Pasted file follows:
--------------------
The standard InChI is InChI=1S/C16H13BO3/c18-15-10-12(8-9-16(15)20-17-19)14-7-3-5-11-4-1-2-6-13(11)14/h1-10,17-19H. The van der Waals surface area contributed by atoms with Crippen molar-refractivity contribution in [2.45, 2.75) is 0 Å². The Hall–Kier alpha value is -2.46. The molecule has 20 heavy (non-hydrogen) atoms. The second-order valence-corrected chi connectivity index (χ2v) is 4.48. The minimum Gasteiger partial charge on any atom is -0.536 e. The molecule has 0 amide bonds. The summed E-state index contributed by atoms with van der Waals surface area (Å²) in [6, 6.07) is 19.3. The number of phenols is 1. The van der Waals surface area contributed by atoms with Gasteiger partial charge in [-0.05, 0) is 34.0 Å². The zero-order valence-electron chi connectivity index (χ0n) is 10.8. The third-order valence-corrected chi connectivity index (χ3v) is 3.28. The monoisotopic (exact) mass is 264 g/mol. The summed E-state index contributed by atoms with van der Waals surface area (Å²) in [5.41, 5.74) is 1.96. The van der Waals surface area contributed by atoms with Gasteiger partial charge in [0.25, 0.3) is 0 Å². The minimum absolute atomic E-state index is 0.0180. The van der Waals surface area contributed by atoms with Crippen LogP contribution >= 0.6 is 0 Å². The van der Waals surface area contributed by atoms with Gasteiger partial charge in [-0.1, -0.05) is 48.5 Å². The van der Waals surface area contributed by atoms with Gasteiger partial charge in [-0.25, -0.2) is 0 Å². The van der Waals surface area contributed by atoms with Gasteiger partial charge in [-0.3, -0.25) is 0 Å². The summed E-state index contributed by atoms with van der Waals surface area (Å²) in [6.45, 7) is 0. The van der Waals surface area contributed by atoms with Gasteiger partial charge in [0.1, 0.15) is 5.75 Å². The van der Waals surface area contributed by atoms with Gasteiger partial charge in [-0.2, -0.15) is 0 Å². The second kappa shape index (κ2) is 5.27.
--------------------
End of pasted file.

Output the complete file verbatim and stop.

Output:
The standard InChI is InChI=1S/C16H13BO3/c18-15-10-12(8-9-16(15)20-17-19)14-7-3-5-11-4-1-2-6-13(11)14/h1-10,17-19H. The van der Waals surface area contributed by atoms with Crippen molar-refractivity contribution in [2.45, 2.75) is 0 Å². The Hall–Kier alpha value is -2.46. The molecule has 20 heavy (non-hydrogen) atoms. The second-order valence-corrected chi connectivity index (χ2v) is 4.48. The minimum Gasteiger partial charge on any atom is -0.536 e. The molecule has 0 amide bonds. The summed E-state index contributed by atoms with van der Waals surface area (Å²) in [6, 6.07) is 19.3. The number of phenols is 1. The van der Waals surface area contributed by atoms with Gasteiger partial charge in [-0.05, 0) is 34.0 Å². The zero-order valence-electron chi connectivity index (χ0n) is 10.8. The third-order valence-corrected chi connectivity index (χ3v) is 3.28. The monoisotopic (exact) mass is 264 g/mol. The summed E-state index contributed by atoms with van der Waals surface area (Å²) in [5.41, 5.74) is 1.96. The van der Waals surface area contributed by atoms with Gasteiger partial charge in [0.25, 0.3) is 0 Å². The minimum absolute atomic E-state index is 0.0180. The van der Waals surface area contributed by atoms with Crippen LogP contribution >= 0.6 is 0 Å². The van der Waals surface area contributed by atoms with Gasteiger partial charge in [-0.1, -0.05) is 48.5 Å². The van der Waals surface area contributed by atoms with Gasteiger partial charge in [-0.25, -0.2) is 0 Å². The van der Waals surface area contributed by atoms with Gasteiger partial charge in [-0.3, -0.25) is 0 Å². The summed E-state index contributed by atoms with van der Waals surface area (Å²) in [6.45, 7) is 0. The van der Waals surface area contributed by atoms with Gasteiger partial charge in [0.1, 0.15) is 5.75 Å². The van der Waals surface area contributed by atoms with Gasteiger partial charge in [-0.2, -0.15) is 0 Å². The second kappa shape index (κ2) is 5.27.